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« Reply #17 on: December 14, 2013, 11:08:10 AM »

Thanks Sean for the feed back. The  failure point.. I paid particular attention to that point as I found one of my units when shipped did not have that factory connection anchored within the unit. I also over tightened a nut and cracked a flare on the copper line myself causing a slow leak..  I  like the technology  It just needs to be made into a package unit like a roof top for general use.. Again thank you for the answer.   Bob
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Bob@Judy  98 XLE prevost with 3 slides --Home done---last one! SW INdiana
robertglines1
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« Reply #18 on: December 14, 2013, 11:17:55 AM »

Was assuming when changing transmission types that the rear end ratio would be OK since both were Overdrive... wrong!! when doing the final numbers it required a change.. that required a extensive  amount of research because of Prevost having their housings built to their spec ..  finally ended up with a gear set from a local gear head that said I recognize that set up...  Went from 4:56  to 3:07....(the abs was the problem)  I considered it a adjustment   or bump in road... as nothing has been a fail just the cost of education or learning what is on the other side of the hill...  We share can smooth the ride out a little----Bob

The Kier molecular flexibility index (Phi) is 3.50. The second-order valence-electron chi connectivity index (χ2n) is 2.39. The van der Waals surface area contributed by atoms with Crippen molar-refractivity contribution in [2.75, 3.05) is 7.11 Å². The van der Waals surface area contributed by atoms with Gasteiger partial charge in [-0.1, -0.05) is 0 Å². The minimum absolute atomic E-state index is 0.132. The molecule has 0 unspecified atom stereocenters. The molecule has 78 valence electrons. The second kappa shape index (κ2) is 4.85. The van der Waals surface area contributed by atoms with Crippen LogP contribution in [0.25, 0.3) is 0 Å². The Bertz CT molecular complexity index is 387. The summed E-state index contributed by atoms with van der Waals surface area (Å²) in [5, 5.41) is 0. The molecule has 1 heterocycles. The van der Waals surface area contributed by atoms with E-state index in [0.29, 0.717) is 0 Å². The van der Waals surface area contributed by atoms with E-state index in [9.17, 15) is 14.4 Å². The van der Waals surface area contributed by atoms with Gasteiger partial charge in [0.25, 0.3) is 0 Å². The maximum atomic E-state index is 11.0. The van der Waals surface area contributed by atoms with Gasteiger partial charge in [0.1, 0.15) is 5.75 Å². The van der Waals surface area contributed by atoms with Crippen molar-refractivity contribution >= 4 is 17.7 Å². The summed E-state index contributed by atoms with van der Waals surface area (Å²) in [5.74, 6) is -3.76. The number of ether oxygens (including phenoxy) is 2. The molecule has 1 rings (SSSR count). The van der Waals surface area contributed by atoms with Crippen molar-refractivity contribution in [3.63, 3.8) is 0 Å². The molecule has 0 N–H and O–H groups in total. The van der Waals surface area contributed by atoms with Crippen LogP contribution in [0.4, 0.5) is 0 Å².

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Bob@Judy  98 XLE prevost with 3 slides --Home done---last one! SW INdiana
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« Reply #19 on: December 14, 2013, 12:04:36 PM »

Thanks Sean for the feed back. The  failure point.. I paid particular attention to that point as I found one of my units when shipped did not have that factory connection anchored within the unit. I also over tightened a nut and cracked a flare on the copper line myself causing a slow leak..  I  like the technology  It just needs to be made into a package unit like a roof top for general use.. Again thank you for the answer.   Bob